Tyson Foods announced the results of its third quarter. Sales were $10.022 billion, down from 2019’s total of $10.885 billion. Net income dropped from $681 million to $527 million. Sales from thr first nine months of the year stand at $31.725 billion, a slight increase from 2019’s $31.521 billion.
“Without a doubt, our third fiscal quarter was one of the most volatile and uncertain periods I’ve seen during my time in the industry,” said Noel White, Tyson Foods’ CEO. “However, our commitment to team member health and safety and investments in operations and portfolio strategy effectively positioned us to weather unprecedented COVID-19 marketplace volatility while allowing us to support our farmers, ranchers and producers and meet our customers’ needs.”
“I want to thank our team members for their dedication and diligence as we continue to navigate the COVID-19 pandemic. At Tyson Foods, our focus remains on ensuring the health and safety of our team members, their families and our communities. We take this responsibility very seriously, and we’re proud that our team members have gone above and beyond to help us supply food for the nation.”
“Within each of our segments, we absorbed higher-than-normal operating costs related to COVID-19. Nonetheless, Tyson delivered strong results during the third quarter led by strength in our Beef and Pork segments. Despite short-term challenges, we’re maintaining a clear focus on the long term. Our fourth quarter is off to a solid start, and while COVID-19 has been disruptive, we have a strong long-term outlook for Tyson Foods.”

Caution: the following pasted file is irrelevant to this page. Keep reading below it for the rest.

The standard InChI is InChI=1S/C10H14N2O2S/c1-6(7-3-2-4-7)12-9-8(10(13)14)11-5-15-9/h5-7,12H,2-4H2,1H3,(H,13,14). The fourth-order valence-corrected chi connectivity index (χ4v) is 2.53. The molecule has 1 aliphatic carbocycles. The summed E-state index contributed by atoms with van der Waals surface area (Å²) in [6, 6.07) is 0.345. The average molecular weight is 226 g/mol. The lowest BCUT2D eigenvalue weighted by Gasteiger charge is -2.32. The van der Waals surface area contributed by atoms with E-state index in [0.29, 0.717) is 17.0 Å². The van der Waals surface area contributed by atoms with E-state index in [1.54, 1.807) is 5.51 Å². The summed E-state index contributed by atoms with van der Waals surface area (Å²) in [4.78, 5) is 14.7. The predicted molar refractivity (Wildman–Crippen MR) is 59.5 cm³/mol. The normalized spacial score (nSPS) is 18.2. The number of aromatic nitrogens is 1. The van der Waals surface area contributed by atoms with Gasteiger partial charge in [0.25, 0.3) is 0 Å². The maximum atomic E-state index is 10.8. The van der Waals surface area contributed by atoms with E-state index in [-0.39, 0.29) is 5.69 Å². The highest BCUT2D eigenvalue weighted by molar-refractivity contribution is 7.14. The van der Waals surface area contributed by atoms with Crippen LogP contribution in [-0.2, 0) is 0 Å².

Sales declined across all operating segments, with Tyson’s beef segment dropping to $3.653 billion from $4.157 billion in 2019. Tyson stated that sales volume decreased in the third quarter and the first nine months of fiscal 2020 primarily due to lower production throughput associated with the impact of COVID-19 in the third quarter of fiscal 2020 and a reduction in live cattle harvest capacity as a result of a fire that caused the temporary closure of a production facility for the majority of the first quarter of fiscal 2020.
“We continue to proactively manage the company and its operations through this global pandemic,” the company said in its fiscal report. “Given the nature of our business, demand for food and protein may shift amongst sales channels and experience disruptions, but over time we expect worldwide demand to continue to increase. We are experiencing multiple challenges related to the pandemic. These challenges are anticipated to increase our operating costs and negatively impact our volumes for the remainder of fiscal 2020 and into fiscal 2021. Operationally, we have faced and expect to continue to face capacity utilization slowdowns in production facilities from team member absenteeism and choices we make to ensure team member health and safety. The lower levels of productivity and higher costs of production we have experienced will likely continue until COVID-19 is better understood and its impacts diminish. Each of our segments has also experienced a shift in demand from foodservice to retail; however, the volume increases in retail have not been sufficient to offset the losses in foodservice and as a result, we expect decreases in volumes in the last quarter of fiscal 2020 in our Chicken and Prepared Foods segments. We cannot currently predict the ultimate impact that COVID-19 will have on our short- and long-term demand, as it will depend on, among other things, the severity and duration of the COVID-19 crisis. Our liquidity is expected to be adequate to continue to run our operations and meet our obligations as they become due. Due to the inability to reasonably quantify the total impact of COVID-19 to our operations, we are not currently providing segment adjusted operating margin guidance.”
Source: Tyson Foods